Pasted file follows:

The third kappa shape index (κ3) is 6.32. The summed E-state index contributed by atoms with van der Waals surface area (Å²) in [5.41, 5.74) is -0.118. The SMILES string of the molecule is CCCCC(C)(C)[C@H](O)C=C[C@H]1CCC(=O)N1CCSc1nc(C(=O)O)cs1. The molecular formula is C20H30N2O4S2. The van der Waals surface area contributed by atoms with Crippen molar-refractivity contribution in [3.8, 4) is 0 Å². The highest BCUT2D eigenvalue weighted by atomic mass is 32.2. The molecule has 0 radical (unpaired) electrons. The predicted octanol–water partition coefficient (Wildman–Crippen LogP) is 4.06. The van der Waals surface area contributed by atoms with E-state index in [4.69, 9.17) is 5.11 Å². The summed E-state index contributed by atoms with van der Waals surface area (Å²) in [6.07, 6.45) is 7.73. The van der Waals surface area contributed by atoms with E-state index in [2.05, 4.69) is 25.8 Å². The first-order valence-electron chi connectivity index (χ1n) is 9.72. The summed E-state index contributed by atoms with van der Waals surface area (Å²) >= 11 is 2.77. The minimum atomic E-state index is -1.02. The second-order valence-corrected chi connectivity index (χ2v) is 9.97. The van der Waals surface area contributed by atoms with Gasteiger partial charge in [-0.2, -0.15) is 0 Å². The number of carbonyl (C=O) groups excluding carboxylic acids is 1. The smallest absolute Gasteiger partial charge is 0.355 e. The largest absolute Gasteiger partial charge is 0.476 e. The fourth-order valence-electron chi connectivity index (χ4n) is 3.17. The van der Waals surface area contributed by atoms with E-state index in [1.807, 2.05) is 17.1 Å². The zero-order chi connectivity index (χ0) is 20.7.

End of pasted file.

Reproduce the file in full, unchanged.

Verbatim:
The third kappa shape index (κ3) is 6.32. The summed E-state index contributed by atoms with van der Waals surface area (Å²) in [5.41, 5.74) is -0.118. The SMILES string of the molecule is CCCCC(C)(C)[C@H](O)C=C[C@H]1CCC(=O)N1CCSc1nc(C(=O)O)cs1. The molecular formula is C20H30N2O4S2. The van der Waals surface area contributed by atoms with Crippen molar-refractivity contribution in [3.8, 4) is 0 Å². The highest BCUT2D eigenvalue weighted by atomic mass is 32.2. The molecule has 0 radical (unpaired) electrons. The predicted octanol–water partition coefficient (Wildman–Crippen LogP) is 4.06. The van der Waals surface area contributed by atoms with E-state index in [4.69, 9.17) is 5.11 Å². The summed E-state index contributed by atoms with van der Waals surface area (Å²) in [6.07, 6.45) is 7.73. The van der Waals surface area contributed by atoms with E-state index in [2.05, 4.69) is 25.8 Å². The first-order valence-electron chi connectivity index (χ1n) is 9.72. The summed E-state index contributed by atoms with van der Waals surface area (Å²) >= 11 is 2.77. The minimum atomic E-state index is -1.02. The second-order valence-corrected chi connectivity index (χ2v) is 9.97. The van der Waals surface area contributed by atoms with Gasteiger partial charge in [-0.2, -0.15) is 0 Å². The number of carbonyl (C=O) groups excluding carboxylic acids is 1. The smallest absolute Gasteiger partial charge is 0.355 e. The largest absolute Gasteiger partial charge is 0.476 e. The fourth-order valence-electron chi connectivity index (χ4n) is 3.17. The van der Waals surface area contributed by atoms with E-state index in [1.807, 2.05) is 17.1 Å². The zero-order chi connectivity index (χ0) is 20.7.